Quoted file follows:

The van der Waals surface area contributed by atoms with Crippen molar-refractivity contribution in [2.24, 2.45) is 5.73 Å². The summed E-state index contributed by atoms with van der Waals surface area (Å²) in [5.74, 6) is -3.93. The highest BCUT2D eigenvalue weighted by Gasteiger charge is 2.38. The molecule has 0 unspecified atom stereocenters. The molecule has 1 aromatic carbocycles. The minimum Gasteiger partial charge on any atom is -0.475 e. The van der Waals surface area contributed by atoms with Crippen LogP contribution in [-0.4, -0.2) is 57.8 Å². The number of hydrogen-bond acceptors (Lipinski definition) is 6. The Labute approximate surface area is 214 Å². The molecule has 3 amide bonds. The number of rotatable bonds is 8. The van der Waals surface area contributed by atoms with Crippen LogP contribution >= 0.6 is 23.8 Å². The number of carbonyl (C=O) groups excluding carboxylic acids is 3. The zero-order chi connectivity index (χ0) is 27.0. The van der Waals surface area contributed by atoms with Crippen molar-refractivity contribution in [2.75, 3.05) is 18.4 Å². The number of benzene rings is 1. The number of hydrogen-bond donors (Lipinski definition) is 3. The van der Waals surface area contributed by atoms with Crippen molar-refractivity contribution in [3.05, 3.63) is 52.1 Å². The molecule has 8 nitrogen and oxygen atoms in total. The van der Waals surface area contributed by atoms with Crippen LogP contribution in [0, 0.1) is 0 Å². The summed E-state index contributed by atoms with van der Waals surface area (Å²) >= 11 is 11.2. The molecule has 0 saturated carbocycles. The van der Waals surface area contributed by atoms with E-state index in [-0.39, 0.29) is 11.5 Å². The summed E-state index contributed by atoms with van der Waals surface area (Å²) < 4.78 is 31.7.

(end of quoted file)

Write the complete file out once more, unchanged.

The van der Waals surface area contributed by atoms with Crippen molar-refractivity contribution in [2.24, 2.45) is 5.73 Å². The summed E-state index contributed by atoms with van der Waals surface area (Å²) in [5.74, 6) is -3.93. The highest BCUT2D eigenvalue weighted by Gasteiger charge is 2.38. The molecule has 0 unspecified atom stereocenters. The molecule has 1 aromatic carbocycles. The minimum Gasteiger partial charge on any atom is -0.475 e. The van der Waals surface area contributed by atoms with Crippen LogP contribution in [-0.4, -0.2) is 57.8 Å². The number of hydrogen-bond acceptors (Lipinski definition) is 6. The Labute approximate surface area is 214 Å². The molecule has 3 amide bonds. The number of rotatable bonds is 8. The van der Waals surface area contributed by atoms with Crippen LogP contribution >= 0.6 is 23.8 Å². The number of carbonyl (C=O) groups excluding carboxylic acids is 3. The zero-order chi connectivity index (χ0) is 27.0. The van der Waals surface area contributed by atoms with Crippen molar-refractivity contribution in [2.75, 3.05) is 18.4 Å². The number of benzene rings is 1. The number of hydrogen-bond donors (Lipinski definition) is 3. The van der Waals surface area contributed by atoms with Crippen molar-refractivity contribution in [3.05, 3.63) is 52.1 Å². The molecule has 8 nitrogen and oxygen atoms in total. The van der Waals surface area contributed by atoms with Crippen LogP contribution in [0, 0.1) is 0 Å². The summed E-state index contributed by atoms with van der Waals surface area (Å²) >= 11 is 11.2. The molecule has 0 saturated carbocycles. The van der Waals surface area contributed by atoms with E-state index in [-0.39, 0.29) is 11.5 Å². The summed E-state index contributed by atoms with van der Waals surface area (Å²) < 4.78 is 31.7.